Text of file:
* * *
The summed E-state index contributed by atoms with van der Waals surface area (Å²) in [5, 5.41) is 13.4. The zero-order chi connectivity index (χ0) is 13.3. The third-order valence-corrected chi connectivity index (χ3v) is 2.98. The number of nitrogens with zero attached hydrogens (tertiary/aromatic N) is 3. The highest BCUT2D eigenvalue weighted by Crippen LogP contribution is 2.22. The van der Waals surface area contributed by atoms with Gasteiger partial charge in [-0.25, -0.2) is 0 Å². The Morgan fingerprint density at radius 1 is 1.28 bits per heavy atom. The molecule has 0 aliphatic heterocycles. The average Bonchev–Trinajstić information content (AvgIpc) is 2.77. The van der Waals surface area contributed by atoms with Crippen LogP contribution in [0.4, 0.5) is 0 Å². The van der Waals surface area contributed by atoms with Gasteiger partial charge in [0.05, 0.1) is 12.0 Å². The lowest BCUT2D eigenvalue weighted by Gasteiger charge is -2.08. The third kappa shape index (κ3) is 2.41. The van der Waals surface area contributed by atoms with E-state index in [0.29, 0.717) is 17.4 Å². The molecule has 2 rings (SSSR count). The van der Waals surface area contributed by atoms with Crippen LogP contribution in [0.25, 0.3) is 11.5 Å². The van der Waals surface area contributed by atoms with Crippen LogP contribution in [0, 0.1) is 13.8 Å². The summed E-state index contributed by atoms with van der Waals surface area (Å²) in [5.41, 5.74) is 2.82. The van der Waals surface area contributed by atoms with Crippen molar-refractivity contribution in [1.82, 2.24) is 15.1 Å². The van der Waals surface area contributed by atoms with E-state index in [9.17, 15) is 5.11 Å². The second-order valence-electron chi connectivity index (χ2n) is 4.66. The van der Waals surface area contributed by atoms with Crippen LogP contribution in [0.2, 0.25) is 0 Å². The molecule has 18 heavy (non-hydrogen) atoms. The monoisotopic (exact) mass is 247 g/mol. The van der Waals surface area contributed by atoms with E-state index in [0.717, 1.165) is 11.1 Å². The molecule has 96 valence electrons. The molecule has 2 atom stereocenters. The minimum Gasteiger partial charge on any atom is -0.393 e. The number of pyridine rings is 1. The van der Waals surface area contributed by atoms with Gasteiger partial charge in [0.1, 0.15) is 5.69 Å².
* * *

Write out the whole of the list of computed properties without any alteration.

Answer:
The summed E-state index contributed by atoms with van der Waals surface area (Å²) in [5, 5.41) is 13.4. The zero-order chi connectivity index (χ0) is 13.3. The third-order valence-corrected chi connectivity index (χ3v) is 2.98. The number of nitrogens with zero attached hydrogens (tertiary/aromatic N) is 3. The highest BCUT2D eigenvalue weighted by Crippen LogP contribution is 2.22. The van der Waals surface area contributed by atoms with Gasteiger partial charge in [-0.25, -0.2) is 0 Å². The Morgan fingerprint density at radius 1 is 1.28 bits per heavy atom. The molecule has 0 aliphatic heterocycles. The average Bonchev–Trinajstić information content (AvgIpc) is 2.77. The van der Waals surface area contributed by atoms with Crippen LogP contribution in [0.4, 0.5) is 0 Å². The van der Waals surface area contributed by atoms with Gasteiger partial charge in [0.05, 0.1) is 12.0 Å². The lowest BCUT2D eigenvalue weighted by Gasteiger charge is -2.08. The third kappa shape index (κ3) is 2.41. The van der Waals surface area contributed by atoms with E-state index in [0.29, 0.717) is 17.4 Å². The molecule has 2 rings (SSSR count). The van der Waals surface area contributed by atoms with Crippen LogP contribution in [0.25, 0.3) is 11.5 Å². The van der Waals surface area contributed by atoms with Crippen LogP contribution in [0, 0.1) is 13.8 Å². The summed E-state index contributed by atoms with van der Waals surface area (Å²) in [5.41, 5.74) is 2.82. The van der Waals surface area contributed by atoms with Crippen molar-refractivity contribution in [1.82, 2.24) is 15.1 Å². The van der Waals surface area contributed by atoms with E-state index in [9.17, 15) is 5.11 Å². The second-order valence-electron chi connectivity index (χ2n) is 4.66. The van der Waals surface area contributed by atoms with Crippen LogP contribution in [0.2, 0.25) is 0 Å². The molecule has 18 heavy (non-hydrogen) atoms. The monoisotopic (exact) mass is 247 g/mol. The van der Waals surface area contributed by atoms with E-state index in [0.717, 1.165) is 11.1 Å². The molecule has 96 valence electrons. The molecule has 2 atom stereocenters. The minimum Gasteiger partial charge on any atom is -0.393 e. The number of pyridine rings is 1. The van der Waals surface area contributed by atoms with Gasteiger partial charge in [0.1, 0.15) is 5.69 Å².